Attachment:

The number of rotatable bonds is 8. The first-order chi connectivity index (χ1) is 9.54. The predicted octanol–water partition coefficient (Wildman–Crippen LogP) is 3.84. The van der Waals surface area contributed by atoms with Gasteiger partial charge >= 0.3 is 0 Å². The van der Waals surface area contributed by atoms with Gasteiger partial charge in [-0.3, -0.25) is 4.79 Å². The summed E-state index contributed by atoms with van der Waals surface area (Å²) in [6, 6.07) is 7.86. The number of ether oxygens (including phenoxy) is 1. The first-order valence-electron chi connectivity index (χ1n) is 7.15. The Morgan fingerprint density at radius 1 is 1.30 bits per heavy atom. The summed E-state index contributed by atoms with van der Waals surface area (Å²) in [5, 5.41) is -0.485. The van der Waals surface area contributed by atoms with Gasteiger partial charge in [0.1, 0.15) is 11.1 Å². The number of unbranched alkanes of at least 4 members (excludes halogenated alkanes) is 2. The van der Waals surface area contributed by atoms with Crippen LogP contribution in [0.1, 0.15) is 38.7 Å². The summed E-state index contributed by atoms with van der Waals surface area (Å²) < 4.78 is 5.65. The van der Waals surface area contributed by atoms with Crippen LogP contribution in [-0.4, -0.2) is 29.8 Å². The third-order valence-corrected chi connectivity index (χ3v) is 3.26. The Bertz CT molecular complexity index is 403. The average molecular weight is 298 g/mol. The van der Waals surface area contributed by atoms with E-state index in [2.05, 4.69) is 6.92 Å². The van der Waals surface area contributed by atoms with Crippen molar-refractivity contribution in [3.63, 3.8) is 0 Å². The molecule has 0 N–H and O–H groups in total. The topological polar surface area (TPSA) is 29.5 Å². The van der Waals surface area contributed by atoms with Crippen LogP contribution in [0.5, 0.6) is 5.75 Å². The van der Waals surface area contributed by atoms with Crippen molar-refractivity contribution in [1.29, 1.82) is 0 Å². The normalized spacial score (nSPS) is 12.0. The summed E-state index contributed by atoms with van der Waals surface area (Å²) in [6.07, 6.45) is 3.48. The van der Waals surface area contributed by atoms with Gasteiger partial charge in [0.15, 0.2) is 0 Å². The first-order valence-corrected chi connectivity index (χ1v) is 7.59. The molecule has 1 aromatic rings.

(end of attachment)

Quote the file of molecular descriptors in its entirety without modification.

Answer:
The number of rotatable bonds is 8. The first-order chi connectivity index (χ1) is 9.54. The predicted octanol–water partition coefficient (Wildman–Crippen LogP) is 3.84. The van der Waals surface area contributed by atoms with Gasteiger partial charge >= 0.3 is 0 Å². The van der Waals surface area contributed by atoms with Gasteiger partial charge in [-0.3, -0.25) is 4.79 Å². The summed E-state index contributed by atoms with van der Waals surface area (Å²) in [6, 6.07) is 7.86. The number of ether oxygens (including phenoxy) is 1. The first-order valence-electron chi connectivity index (χ1n) is 7.15. The Morgan fingerprint density at radius 1 is 1.30 bits per heavy atom. The summed E-state index contributed by atoms with van der Waals surface area (Å²) in [5, 5.41) is -0.485. The van der Waals surface area contributed by atoms with Gasteiger partial charge in [0.1, 0.15) is 11.1 Å². The number of unbranched alkanes of at least 4 members (excludes halogenated alkanes) is 2. The van der Waals surface area contributed by atoms with Crippen LogP contribution in [0.1, 0.15) is 38.7 Å². The summed E-state index contributed by atoms with van der Waals surface area (Å²) < 4.78 is 5.65. The van der Waals surface area contributed by atoms with Crippen LogP contribution in [-0.4, -0.2) is 29.8 Å². The third-order valence-corrected chi connectivity index (χ3v) is 3.26. The Bertz CT molecular complexity index is 403. The average molecular weight is 298 g/mol. The van der Waals surface area contributed by atoms with E-state index in [2.05, 4.69) is 6.92 Å². The van der Waals surface area contributed by atoms with Crippen molar-refractivity contribution in [3.63, 3.8) is 0 Å². The molecule has 0 N–H and O–H groups in total. The topological polar surface area (TPSA) is 29.5 Å². The van der Waals surface area contributed by atoms with Crippen LogP contribution in [0.5, 0.6) is 5.75 Å². The van der Waals surface area contributed by atoms with Crippen molar-refractivity contribution in [1.29, 1.82) is 0 Å². The normalized spacial score (nSPS) is 12.0. The summed E-state index contributed by atoms with van der Waals surface area (Å²) in [6.07, 6.45) is 3.48. The van der Waals surface area contributed by atoms with Gasteiger partial charge in [0.15, 0.2) is 0 Å². The first-order valence-corrected chi connectivity index (χ1v) is 7.59. The molecule has 1 aromatic rings.